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Each month Dr. John B. Cobb, Jr. answers questions regarding process thought and faith.
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What comes after process theology?
I have not thought in these terms. That is a confession of limitation. It is a good question, and I appreciate the stimulus to think about it. But I assume there is no one answer. I also assume that there are many forms of Christianity for which the question is irrelevant.
I take it that the model behind the question is historical. During my youth and young adulthood, Neo-orthodoxy was the dominant style of theology in ecumenical Protestant circles. In the seventies this ceased to be the case. Theology as such became less important than it had been, and the accents of Neo-orthodoxy no longer aroused strong positive responses. It had an impact that continues, but as an overall stance it has faded to the margins. If we ask what followed it, probably the answer would be liberation theologies. To simplify, I’ll extend that term to include ecological theology and theologies of religious pluralism. In other words, the effort to give one coherent account of the Christian faith was followed by a large number of theological treatments of urgent problems
Accordingly, the role of theology in this period was quite different. The many theologies accented their own particularity and therefore their diversity. Even more clearly than in the case of Neo-orthodoxy, their influence persists. They no longer dominate the scene, largely because people with many diverse views are generally persuaded by many of their insights. By accenting the practical nature of theology and its need to operate relevantly in concrete situations, they helped to turn attention away from theology as such.
What came after this multiplicity of theologies? If we give an answer at all, it would probably be “religious studies.” The great variety of problems and approaches has been recognized and they have been studied in the academic style. The writers are not articulating their personal convictions as Christians but describing situations and responses. Indeed, academia tries not to give special attention to Christianity. Knowledge of other religious traditions has developed rapidly. This is intentionally and emphatically not theology.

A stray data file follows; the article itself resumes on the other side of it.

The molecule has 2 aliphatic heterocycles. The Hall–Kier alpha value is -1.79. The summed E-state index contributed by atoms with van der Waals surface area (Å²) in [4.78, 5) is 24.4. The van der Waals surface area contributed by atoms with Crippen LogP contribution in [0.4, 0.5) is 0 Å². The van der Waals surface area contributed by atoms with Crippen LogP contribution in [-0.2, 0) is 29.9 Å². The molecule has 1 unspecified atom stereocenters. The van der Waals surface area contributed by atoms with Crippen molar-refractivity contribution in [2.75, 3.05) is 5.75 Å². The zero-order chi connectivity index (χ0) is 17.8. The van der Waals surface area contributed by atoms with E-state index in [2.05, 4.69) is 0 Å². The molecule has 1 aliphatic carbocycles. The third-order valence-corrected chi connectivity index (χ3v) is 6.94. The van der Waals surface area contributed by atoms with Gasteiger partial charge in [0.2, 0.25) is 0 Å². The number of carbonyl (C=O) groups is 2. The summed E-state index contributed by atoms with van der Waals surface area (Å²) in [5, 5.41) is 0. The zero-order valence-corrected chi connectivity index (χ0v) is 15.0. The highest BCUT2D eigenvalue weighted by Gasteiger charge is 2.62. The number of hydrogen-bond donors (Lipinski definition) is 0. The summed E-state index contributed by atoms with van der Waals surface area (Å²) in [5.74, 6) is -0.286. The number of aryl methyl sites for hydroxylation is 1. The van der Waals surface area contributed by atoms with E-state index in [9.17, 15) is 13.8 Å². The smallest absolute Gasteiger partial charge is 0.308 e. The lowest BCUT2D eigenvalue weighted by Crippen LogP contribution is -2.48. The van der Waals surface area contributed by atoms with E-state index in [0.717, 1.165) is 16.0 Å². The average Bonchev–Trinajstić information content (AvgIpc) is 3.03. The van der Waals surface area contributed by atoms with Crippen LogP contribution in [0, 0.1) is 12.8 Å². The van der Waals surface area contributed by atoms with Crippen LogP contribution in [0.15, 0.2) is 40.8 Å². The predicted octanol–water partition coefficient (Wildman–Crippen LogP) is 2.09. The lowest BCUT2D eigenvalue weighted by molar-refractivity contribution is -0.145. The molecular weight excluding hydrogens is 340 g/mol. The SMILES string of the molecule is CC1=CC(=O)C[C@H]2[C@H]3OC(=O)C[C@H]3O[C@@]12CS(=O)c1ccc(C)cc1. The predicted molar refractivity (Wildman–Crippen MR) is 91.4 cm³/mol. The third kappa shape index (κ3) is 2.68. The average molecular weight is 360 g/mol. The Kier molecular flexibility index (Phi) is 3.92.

If we persist in asking what theology came after the period of multiple local theologies, the answer might be “process theology.” I, at least, would like to think so, and the question suggests something of that sort. The claim could be made that there are today few well articulated alternatives.
Process theology differs from the predecessors mentioned above by being a philosophical theology. But its philosophy enables it to assimilate and integrate many of the “local” theologies of the preceding period. It affirms the positive insights of most of the multiple liberation theologies, ecological theology, and religious pluralism. But it also does this in the context of an articulated doctrine of God and Jesus Christ, and Christian experience for which it argues in recognizably theological terms. It makes contact with more conservative forms of Protestantism that have not gone through the shifting emphases summarized above. With quite limited success it does lay claim to the ability to serve as a unifying successor.
If we locate process theology in this way, then the question makes sense. What will come next? For many sensitive liberal Protestants, what comes next is the practice of inclusion and liberation, ecological responsibility, and friendship to those of other faiths. They feel no need for explicitly connecting this to the historic faith. Theology as such is for them a distraction. What is important is action, and if information about religious belief and practice is needed, they look to religious studies as developed in the university. Because theology expresses a specific tradition, they do not trust it. They want a more inclusive or neutral perspective.
It is my hope, however, that this drift away from theology will not continue. I hope that Christians will recognize that the values they hold dear and live by are not only precious but also fragile. The society in which our children are growing up is one that worships money. If we would have them live for the common good, open to all the diversity of people and of the wider community of life, we need to communicate to them a different understanding of reality from the one they will get in school. That means we need to know and articulate what we believe. If things go in this direction, process theology should play a growing role.
But that does not mean that the ideas and emphases that now constitute process theology will forever be what is most needed. I foresee decades of acute problems stemming from climate change and perhaps from economic and political collapse. Food may become so scarce that people are preoccupied with how it should be distributed. Churches may become far more important institutions, responding to critical survival needs. The both-and emphasis of process theology may give way to a renewed either-or. Boundaries that process theology works to erase may, in new forms, become essential for survival. In short, process theology may be followed by a new “crisis theology.”
The true answer to the question is that I don’t know. Nor do I think that anyone does.